1) Magic or Cosmic Reset. There are beings who seem to be able to reverse death without trying very hard. Sometimes they are bound by rules that keep them from doing it too often. Example: The Spectre bringing back Green Arrow.

2) Surprise Reveal. This one can happen in the real world, too, but tends to be rare. It can turn out that the person you thought was dead was actually alive all the time. Example: Spoiler. The special case of this is when the death is uncertain in the first place, which is how a huge number of Joker stories have ended.

3) Retcon. Sometimes a minor character is announced to be dead but he or she later just reappears without explanation.

4) Reboot. When a major portion of the universe is told anew, and this is admitted to be an act of the editors, not given some device within the story, characters who'd died before get to live again. John Byrne's reboot of Superman brought Jonathan and Martha Kent back to life (Jonathan has since died).

5) Super powers. Superman and Doomsday both died at the conclusion of their big battle in Metropolis, but it turned out that both of them had enough "super" in their bodies to get back up after being dead for a long while.

6) Time travel. A character who dies has still had a finite life with a large number of hours of down time that were never on camera. Time travel can bring the character from his or her life back to our present, their future. Or other characters can visit the deceased in the past.

The problem with all of this is that on a narrative level, death is chosen precisely because of the major impact it delivers. Undoing it, even once, robs it of its punch whenever any character dies. On an editorial level, there are the following kinds of death:

a) Temporary by Design. When Superman died in JLA v1 #145, it was obviously part of the plan for him to be alive again by the end.

b) Story-driving, but Temporary. When Superman died fighting Doomsday, it was again part of the plan for Kal-El to once again be Superman, just as it is now part of the plan for Bruce Wayne to return, eventually, as Batman.

c) Permanent. Sort of. When Barry Allen died in Crisis on Infinite Earths, there was clearly no awareness that Geoff Johns would eventually bring him back to life. They meant to kill him. Bringing him back to life happened after many changes of staff at DC, and was a different decision and a different event. But even then, Marv Wolfman wrote a loophole into Barry's time-traveling death so that he could reappear. And it was used to show him alive on a number of limited occasions over the years. Ultimately, any dead character can eventually be revived. If they hang around dead long enough, it seems like it has to happen unless it was never that interesting of a character in the first place.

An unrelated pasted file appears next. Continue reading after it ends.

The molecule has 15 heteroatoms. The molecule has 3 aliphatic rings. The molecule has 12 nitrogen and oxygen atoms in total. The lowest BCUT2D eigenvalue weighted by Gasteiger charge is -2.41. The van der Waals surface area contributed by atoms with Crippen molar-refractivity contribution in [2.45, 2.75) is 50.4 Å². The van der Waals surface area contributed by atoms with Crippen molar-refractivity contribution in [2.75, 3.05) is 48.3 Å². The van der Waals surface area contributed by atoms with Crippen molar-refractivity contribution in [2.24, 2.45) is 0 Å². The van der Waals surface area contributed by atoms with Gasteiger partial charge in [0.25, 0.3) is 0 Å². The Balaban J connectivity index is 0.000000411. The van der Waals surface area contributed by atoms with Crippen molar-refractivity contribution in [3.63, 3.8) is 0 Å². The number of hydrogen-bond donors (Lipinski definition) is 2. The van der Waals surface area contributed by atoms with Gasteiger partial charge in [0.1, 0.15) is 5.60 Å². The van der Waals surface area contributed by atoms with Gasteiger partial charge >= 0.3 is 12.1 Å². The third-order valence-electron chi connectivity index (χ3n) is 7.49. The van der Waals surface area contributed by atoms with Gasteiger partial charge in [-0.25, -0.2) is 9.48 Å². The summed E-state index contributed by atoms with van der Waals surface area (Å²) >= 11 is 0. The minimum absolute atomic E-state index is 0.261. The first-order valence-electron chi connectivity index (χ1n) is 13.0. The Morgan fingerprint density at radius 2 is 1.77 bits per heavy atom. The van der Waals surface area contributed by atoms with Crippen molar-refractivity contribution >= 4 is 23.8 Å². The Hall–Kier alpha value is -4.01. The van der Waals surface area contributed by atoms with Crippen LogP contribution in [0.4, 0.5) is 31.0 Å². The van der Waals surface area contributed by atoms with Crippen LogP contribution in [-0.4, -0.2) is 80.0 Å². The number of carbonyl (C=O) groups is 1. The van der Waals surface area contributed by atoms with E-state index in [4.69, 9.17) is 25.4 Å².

The Power To Decide Who Lives and Who Dies

Among recent DC creators, Geoff Johns has been empowered to make a lot of influential decisions, and it might seem to be leading up to Blackest Night. Against the backdrop of comic-book death (versus real death), we have Blackest Night in which the dead come back angry and evil (or at least, full of animosity). It is sure to be a comment on death in the comics, but what does Johns, who has directed the rebirth of two heroes have to say about it? Given the way death has worked, how would he like it to work? Presumably, there's something about the status quo that doesn't sit well with him, and I've offered (without any originality) some perspectives regarding the status quo that are worthy of being against. But how will the man behind two (and counting?) Rebirth series weigh in? Will he say that it's just fine for death to be a revolving door in comics? That death has to be done better than it has? That deaths should stop occurring? Or that only now that he's brought his favorites back, should death be permanent and not reversible? His comments outside of the story don't yet indicate that the story is necessarily taking a stand:

"It's not a commentary on just comic books. It's a commentary on self-discovery. It's a commentary on cracking open your heart, literally. It's a commentary on pain and death. It's a commentary on a lot of things."